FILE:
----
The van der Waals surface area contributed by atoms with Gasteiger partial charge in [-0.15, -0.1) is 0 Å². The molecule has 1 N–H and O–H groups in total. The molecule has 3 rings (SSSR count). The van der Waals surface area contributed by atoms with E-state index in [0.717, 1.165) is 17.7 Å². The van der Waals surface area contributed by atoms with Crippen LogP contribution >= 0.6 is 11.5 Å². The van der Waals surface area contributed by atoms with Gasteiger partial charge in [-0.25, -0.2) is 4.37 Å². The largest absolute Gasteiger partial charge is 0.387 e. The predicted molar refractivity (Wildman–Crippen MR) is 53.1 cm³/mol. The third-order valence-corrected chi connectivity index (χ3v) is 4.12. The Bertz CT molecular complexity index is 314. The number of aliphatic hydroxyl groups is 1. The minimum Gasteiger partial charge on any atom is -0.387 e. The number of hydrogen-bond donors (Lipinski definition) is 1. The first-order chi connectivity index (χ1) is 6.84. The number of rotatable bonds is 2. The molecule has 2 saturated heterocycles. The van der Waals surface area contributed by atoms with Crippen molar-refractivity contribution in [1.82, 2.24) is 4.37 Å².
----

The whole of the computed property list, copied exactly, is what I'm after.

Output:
The van der Waals surface area contributed by atoms with Gasteiger partial charge in [-0.15, -0.1) is 0 Å². The molecule has 1 N–H and O–H groups in total. The molecule has 3 rings (SSSR count). The van der Waals surface area contributed by atoms with E-state index in [0.717, 1.165) is 17.7 Å². The van der Waals surface area contributed by atoms with Crippen LogP contribution >= 0.6 is 11.5 Å². The van der Waals surface area contributed by atoms with Gasteiger partial charge in [-0.25, -0.2) is 4.37 Å². The largest absolute Gasteiger partial charge is 0.387 e. The predicted molar refractivity (Wildman–Crippen MR) is 53.1 cm³/mol. The third-order valence-corrected chi connectivity index (χ3v) is 4.12. The Bertz CT molecular complexity index is 314. The number of aliphatic hydroxyl groups is 1. The minimum Gasteiger partial charge on any atom is -0.387 e. The number of hydrogen-bond donors (Lipinski definition) is 1. The first-order chi connectivity index (χ1) is 6.84. The number of rotatable bonds is 2. The molecule has 2 saturated heterocycles. The van der Waals surface area contributed by atoms with Crippen molar-refractivity contribution in [1.82, 2.24) is 4.37 Å².